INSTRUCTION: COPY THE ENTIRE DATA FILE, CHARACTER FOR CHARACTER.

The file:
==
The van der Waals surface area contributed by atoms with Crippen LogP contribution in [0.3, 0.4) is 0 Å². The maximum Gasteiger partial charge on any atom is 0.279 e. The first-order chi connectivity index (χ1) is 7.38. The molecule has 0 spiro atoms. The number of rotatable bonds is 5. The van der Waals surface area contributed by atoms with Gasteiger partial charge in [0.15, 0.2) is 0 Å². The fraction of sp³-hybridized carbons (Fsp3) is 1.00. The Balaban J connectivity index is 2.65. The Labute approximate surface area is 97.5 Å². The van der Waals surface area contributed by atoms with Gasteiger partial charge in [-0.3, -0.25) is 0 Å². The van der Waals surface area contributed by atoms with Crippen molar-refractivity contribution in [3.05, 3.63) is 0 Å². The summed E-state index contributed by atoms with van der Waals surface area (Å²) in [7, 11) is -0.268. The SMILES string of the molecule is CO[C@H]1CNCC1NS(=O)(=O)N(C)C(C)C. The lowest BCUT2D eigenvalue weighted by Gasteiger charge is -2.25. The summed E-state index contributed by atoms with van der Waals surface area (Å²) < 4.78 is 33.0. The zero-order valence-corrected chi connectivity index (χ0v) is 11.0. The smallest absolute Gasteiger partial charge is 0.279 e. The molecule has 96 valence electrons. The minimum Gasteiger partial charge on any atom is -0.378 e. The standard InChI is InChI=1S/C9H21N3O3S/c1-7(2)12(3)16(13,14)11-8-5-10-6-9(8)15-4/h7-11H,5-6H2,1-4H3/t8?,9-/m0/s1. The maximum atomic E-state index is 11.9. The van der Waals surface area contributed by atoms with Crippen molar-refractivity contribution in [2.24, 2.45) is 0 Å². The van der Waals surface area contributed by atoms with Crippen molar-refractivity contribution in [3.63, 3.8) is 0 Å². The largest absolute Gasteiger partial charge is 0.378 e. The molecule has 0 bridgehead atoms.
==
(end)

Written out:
The van der Waals surface area contributed by atoms with Crippen LogP contribution in [0.3, 0.4) is 0 Å². The maximum Gasteiger partial charge on any atom is 0.279 e. The first-order chi connectivity index (χ1) is 7.38. The molecule has 0 spiro atoms. The number of rotatable bonds is 5. The van der Waals surface area contributed by atoms with Gasteiger partial charge in [0.15, 0.2) is 0 Å². The fraction of sp³-hybridized carbons (Fsp3) is 1.00. The Balaban J connectivity index is 2.65. The Labute approximate surface area is 97.5 Å². The van der Waals surface area contributed by atoms with Gasteiger partial charge in [-0.3, -0.25) is 0 Å². The van der Waals surface area contributed by atoms with Crippen molar-refractivity contribution in [3.05, 3.63) is 0 Å². The summed E-state index contributed by atoms with van der Waals surface area (Å²) in [7, 11) is -0.268. The SMILES string of the molecule is CO[C@H]1CNCC1NS(=O)(=O)N(C)C(C)C. The lowest BCUT2D eigenvalue weighted by Gasteiger charge is -2.25. The summed E-state index contributed by atoms with van der Waals surface area (Å²) < 4.78 is 33.0. The zero-order valence-corrected chi connectivity index (χ0v) is 11.0. The smallest absolute Gasteiger partial charge is 0.279 e. The molecule has 96 valence electrons. The minimum Gasteiger partial charge on any atom is -0.378 e. The standard InChI is InChI=1S/C9H21N3O3S/c1-7(2)12(3)16(13,14)11-8-5-10-6-9(8)15-4/h7-11H,5-6H2,1-4H3/t8?,9-/m0/s1. The maximum atomic E-state index is 11.9. The van der Waals surface area contributed by atoms with Crippen molar-refractivity contribution in [2.24, 2.45) is 0 Å². The van der Waals surface area contributed by atoms with Crippen molar-refractivity contribution in [3.63, 3.8) is 0 Å². The largest absolute Gasteiger partial charge is 0.378 e. The molecule has 0 bridgehead atoms.